Disney (NYSE:DIS) shares recently dipped below $100 for the first time this year, after the House of Mouse warned that its full-year earnings would be roughly flat and miss analyst estimates for 3% growth. Meanwhile, Hurricane Irma's approach forced Disney to close Disney World in Orlando, which generates about $30 million in revenue daily.

Jefferies analyst John Janedis projected a three-day closure, which would result in $90 million in lost revenue excluding storm-related damages. All that bad news caused Disney to drop to fresh lows for the year, causing many investors to wonder if the stock has lost its magic.

Shanghai Disney Resort.

Shanghai Disney Resort. Image source: Disney.

What happened to Disney?

Disney's ongoing problems are mostly attributed to its struggling media division, which houses cable networks like ESPN and Disney Channel, and over-the-air networks like ABC. The problem plaguing that business, along with many of Disney's media peers, is cord-cutting -- consumers replacing their bulky cable subscriptions with streaming OTT platforms like Netflix.

That's why Disney's ESPN subscribers dropped from 98 million in 2012 to just 90 million at the end of 2016. Domestic Disney Channel subscribers fell from 98 million to 93 million. Other channels, like ABC Family (now known as Freeform), posted similar declines.

This paradigm shift is throttling Disney's earnings growth. The media business' operating income dropped 11% annually during the first nine months of 2017, but still accounted for 45% of its total operating profits. The unit's revenue growth stayed flat during that period.

Disney traditionally offsets those losses with the stronger growth of its theme park and movie businesses. However, Disney's profit warning indicates that strategy might be unsustainable.

What's Disney's game plan?

Disney's plan is to pivot those media businesses toward two main streaming platforms -- one for its core Disney properties and the latter for ESPN. Disney's namesake platform will include Disney's first-party content, Star Wars, and Marvel titles. This marks a clear break with Netflix (NASDAQ:NFLX), which licenses Disney content and co-produces Marvel shows like Daredevil. Disney previously announced that it would end its distribution agreement with Netflix in 2019.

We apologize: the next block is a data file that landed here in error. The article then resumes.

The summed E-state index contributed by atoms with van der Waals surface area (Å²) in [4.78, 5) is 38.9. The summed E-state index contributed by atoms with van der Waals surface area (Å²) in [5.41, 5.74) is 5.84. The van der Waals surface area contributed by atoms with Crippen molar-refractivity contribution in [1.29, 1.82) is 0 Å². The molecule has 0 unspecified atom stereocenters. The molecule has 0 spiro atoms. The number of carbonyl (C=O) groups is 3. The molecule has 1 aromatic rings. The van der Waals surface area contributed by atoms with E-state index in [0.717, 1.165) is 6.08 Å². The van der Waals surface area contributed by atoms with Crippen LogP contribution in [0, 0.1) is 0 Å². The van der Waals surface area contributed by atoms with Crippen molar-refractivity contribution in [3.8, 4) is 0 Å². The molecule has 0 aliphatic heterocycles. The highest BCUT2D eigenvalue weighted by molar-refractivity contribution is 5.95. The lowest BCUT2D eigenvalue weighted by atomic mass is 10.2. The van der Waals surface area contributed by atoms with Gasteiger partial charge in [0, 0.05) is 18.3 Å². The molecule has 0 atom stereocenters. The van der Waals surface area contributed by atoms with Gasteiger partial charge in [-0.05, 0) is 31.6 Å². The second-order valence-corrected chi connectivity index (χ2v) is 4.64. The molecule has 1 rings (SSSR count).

A Netflix menu screen featuring Marvel's Daredevil.

Image source: Netflix.

As for ESPN, Disney recently boosted its investment in streaming technology company BAMTech from 33% to 75%. Disney has declared that the platform, which was spun off the MLB's digital arm, would serve as the foundation of ESPN's over-the-top service. Turning ESPN into a live-streaming platform could be a wise move, since it's a market Netflix has failed to touch.

But can Disney really launch a successful streaming platform?

Disney is leveraging its massive portfolio of first-party, Pixar, Marvel, Star Wars, and ESPN content to lure users to its upcoming OTT services. However, many companies have tried the same strategy with limited success.

Time Warner's (NYSE:TWX.DL) HBO Now is backed by Game of Thrones, but the service only reaches about 3.5 million subscribers. CBS (NYSE:CBS) expects its All Access and Showtime OTT platforms to exceed 4 million subscribers by the end of the year. Those are puny figures compared to Netflix's 99 million paid subscribers worldwide.

HBO Now.

HBO Now. Image source: Google Play.

Netflix clearly has the first mover's advantage, while HBO and CBS are distant laggards. Since Disney is arriving even later to the game, it could reach an even smaller audience -- even with the backing of its blockbuster franchises. CBS has also proven that live sports isn't necessarily Netflix's Achilles' heel, since its All Access service already offers live streams of NFL games.

I'm also not convinced that Disney's divorce from Netflix was the right call for two reasons. First, Netflix was reportedly paying Disney $300 million annually for access to 10 movies per year. Second, Netflix's Marvel shows were among its biggest hits, and supported the growth of Disney's MCU (Marvel Cinematic Universe) in theaters and on TV. Disney could have strengthened those bonds and used them as leverage against Netflix to negotiate even higher rates in the future.

I'm not giving up on Disney yet...

Disney's stock performance this year has been disappointing, but I don't think that the company has completely lost its magic. Disney is approaching the streaming business with a lot more hit franchises than Time Warner or CBS, and it has plenty of cross-promotional opportunities with its theme parks and films.

Therefore, Disney might finally give Netflix a black eye. I'll give Disney some more time to prove itself, but I'm still concerned that its theme park and film businesses won't prop up its media business long enough for its streaming plans to bear fruit.

Leo Sun owns shares of Walt Disney. The Motley Fool owns shares of and recommends Netflix and Walt Disney. The Motley Fool recommends Time Warner. The Motley Fool has a disclosure policy.